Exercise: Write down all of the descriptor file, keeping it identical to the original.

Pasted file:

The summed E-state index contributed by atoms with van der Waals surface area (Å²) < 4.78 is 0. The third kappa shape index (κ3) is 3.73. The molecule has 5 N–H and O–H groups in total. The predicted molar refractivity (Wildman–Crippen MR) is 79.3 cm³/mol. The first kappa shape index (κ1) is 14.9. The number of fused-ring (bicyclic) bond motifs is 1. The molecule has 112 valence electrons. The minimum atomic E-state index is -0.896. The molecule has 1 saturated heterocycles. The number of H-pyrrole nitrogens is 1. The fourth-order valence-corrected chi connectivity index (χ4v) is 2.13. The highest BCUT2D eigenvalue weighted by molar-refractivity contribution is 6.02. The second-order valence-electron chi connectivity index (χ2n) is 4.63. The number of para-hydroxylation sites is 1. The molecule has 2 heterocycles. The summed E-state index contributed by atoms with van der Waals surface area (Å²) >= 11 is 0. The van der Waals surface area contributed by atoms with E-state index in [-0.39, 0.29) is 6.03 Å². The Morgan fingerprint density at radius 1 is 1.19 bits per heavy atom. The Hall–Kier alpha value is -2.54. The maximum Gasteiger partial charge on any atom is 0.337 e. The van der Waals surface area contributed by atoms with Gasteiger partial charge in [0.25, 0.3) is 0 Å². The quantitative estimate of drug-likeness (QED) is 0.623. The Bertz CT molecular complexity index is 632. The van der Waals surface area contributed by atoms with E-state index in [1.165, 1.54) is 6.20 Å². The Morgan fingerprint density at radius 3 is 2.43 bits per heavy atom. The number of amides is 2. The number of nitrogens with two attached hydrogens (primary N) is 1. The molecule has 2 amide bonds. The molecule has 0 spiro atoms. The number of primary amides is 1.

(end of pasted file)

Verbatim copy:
The summed E-state index contributed by atoms with van der Waals surface area (Å²) < 4.78 is 0. The third kappa shape index (κ3) is 3.73. The molecule has 5 N–H and O–H groups in total. The predicted molar refractivity (Wildman–Crippen MR) is 79.3 cm³/mol. The first kappa shape index (κ1) is 14.9. The number of fused-ring (bicyclic) bond motifs is 1. The molecule has 112 valence electrons. The minimum atomic E-state index is -0.896. The molecule has 1 saturated heterocycles. The number of H-pyrrole nitrogens is 1. The fourth-order valence-corrected chi connectivity index (χ4v) is 2.13. The highest BCUT2D eigenvalue weighted by molar-refractivity contribution is 6.02. The second-order valence-electron chi connectivity index (χ2n) is 4.63. The number of para-hydroxylation sites is 1. The molecule has 2 heterocycles. The summed E-state index contributed by atoms with van der Waals surface area (Å²) >= 11 is 0. The van der Waals surface area contributed by atoms with E-state index in [-0.39, 0.29) is 6.03 Å². The Morgan fingerprint density at radius 1 is 1.19 bits per heavy atom. The Hall–Kier alpha value is -2.54. The maximum Gasteiger partial charge on any atom is 0.337 e. The van der Waals surface area contributed by atoms with Gasteiger partial charge in [0.25, 0.3) is 0 Å². The quantitative estimate of drug-likeness (QED) is 0.623. The Bertz CT molecular complexity index is 632. The van der Waals surface area contributed by atoms with E-state index in [1.165, 1.54) is 6.20 Å². The Morgan fingerprint density at radius 3 is 2.43 bits per heavy atom. The number of amides is 2. The number of nitrogens with two attached hydrogens (primary N) is 1. The molecule has 2 amide bonds. The molecule has 0 spiro atoms. The number of primary amides is 1.